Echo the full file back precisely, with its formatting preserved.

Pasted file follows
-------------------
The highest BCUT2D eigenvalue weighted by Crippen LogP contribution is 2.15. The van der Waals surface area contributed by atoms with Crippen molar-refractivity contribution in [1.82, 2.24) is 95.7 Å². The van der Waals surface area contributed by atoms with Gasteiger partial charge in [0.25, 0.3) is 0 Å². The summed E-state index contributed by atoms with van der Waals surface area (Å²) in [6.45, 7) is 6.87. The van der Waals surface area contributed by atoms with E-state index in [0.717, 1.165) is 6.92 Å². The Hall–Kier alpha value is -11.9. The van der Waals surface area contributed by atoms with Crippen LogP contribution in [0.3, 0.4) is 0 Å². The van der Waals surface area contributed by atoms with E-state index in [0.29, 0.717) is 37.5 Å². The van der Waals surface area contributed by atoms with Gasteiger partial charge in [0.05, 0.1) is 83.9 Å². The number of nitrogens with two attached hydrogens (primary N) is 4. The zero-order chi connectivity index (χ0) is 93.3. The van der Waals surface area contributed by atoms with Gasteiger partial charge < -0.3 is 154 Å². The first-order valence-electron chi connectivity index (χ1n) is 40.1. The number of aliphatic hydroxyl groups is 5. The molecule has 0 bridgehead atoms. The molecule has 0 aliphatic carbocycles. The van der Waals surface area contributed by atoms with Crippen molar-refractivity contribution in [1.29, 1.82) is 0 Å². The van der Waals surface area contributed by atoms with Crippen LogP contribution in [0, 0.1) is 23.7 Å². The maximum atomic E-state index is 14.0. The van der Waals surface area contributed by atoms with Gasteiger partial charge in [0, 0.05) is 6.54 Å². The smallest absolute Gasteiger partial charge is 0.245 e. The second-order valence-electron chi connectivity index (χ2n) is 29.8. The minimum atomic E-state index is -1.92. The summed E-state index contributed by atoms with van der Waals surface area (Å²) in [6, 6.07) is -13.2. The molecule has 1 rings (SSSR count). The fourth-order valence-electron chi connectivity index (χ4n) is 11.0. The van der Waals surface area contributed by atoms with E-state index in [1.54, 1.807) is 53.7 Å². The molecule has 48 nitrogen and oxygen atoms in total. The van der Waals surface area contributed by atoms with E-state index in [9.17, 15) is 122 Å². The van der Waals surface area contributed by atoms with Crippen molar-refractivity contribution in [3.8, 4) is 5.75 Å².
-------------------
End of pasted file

The highest BCUT2D eigenvalue weighted by Crippen LogP contribution is 2.15. The van der Waals surface area contributed by atoms with Crippen molar-refractivity contribution in [1.82, 2.24) is 95.7 Å². The van der Waals surface area contributed by atoms with Gasteiger partial charge in [0.25, 0.3) is 0 Å². The summed E-state index contributed by atoms with van der Waals surface area (Å²) in [6.45, 7) is 6.87. The van der Waals surface area contributed by atoms with E-state index in [0.717, 1.165) is 6.92 Å². The Hall–Kier alpha value is -11.9. The van der Waals surface area contributed by atoms with Crippen LogP contribution in [0.3, 0.4) is 0 Å². The van der Waals surface area contributed by atoms with E-state index in [0.29, 0.717) is 37.5 Å². The van der Waals surface area contributed by atoms with Gasteiger partial charge in [0.05, 0.1) is 83.9 Å². The number of nitrogens with two attached hydrogens (primary N) is 4. The zero-order chi connectivity index (χ0) is 93.3. The van der Waals surface area contributed by atoms with Gasteiger partial charge < -0.3 is 154 Å². The first-order valence-electron chi connectivity index (χ1n) is 40.1. The number of aliphatic hydroxyl groups is 5. The molecule has 0 bridgehead atoms. The molecule has 0 aliphatic carbocycles. The van der Waals surface area contributed by atoms with Crippen molar-refractivity contribution in [1.29, 1.82) is 0 Å². The van der Waals surface area contributed by atoms with Crippen LogP contribution in [0, 0.1) is 23.7 Å². The maximum atomic E-state index is 14.0. The van der Waals surface area contributed by atoms with Gasteiger partial charge in [0, 0.05) is 6.54 Å². The smallest absolute Gasteiger partial charge is 0.245 e. The second-order valence-electron chi connectivity index (χ2n) is 29.8. The minimum atomic E-state index is -1.92. The summed E-state index contributed by atoms with van der Waals surface area (Å²) in [6, 6.07) is -13.2. The molecule has 1 rings (SSSR count). The fourth-order valence-electron chi connectivity index (χ4n) is 11.0. The van der Waals surface area contributed by atoms with E-state index in [1.54, 1.807) is 53.7 Å². The molecule has 48 nitrogen and oxygen atoms in total. The van der Waals surface area contributed by atoms with E-state index in [9.17, 15) is 122 Å². The van der Waals surface area contributed by atoms with Crippen molar-refractivity contribution in [3.8, 4) is 5.75 Å².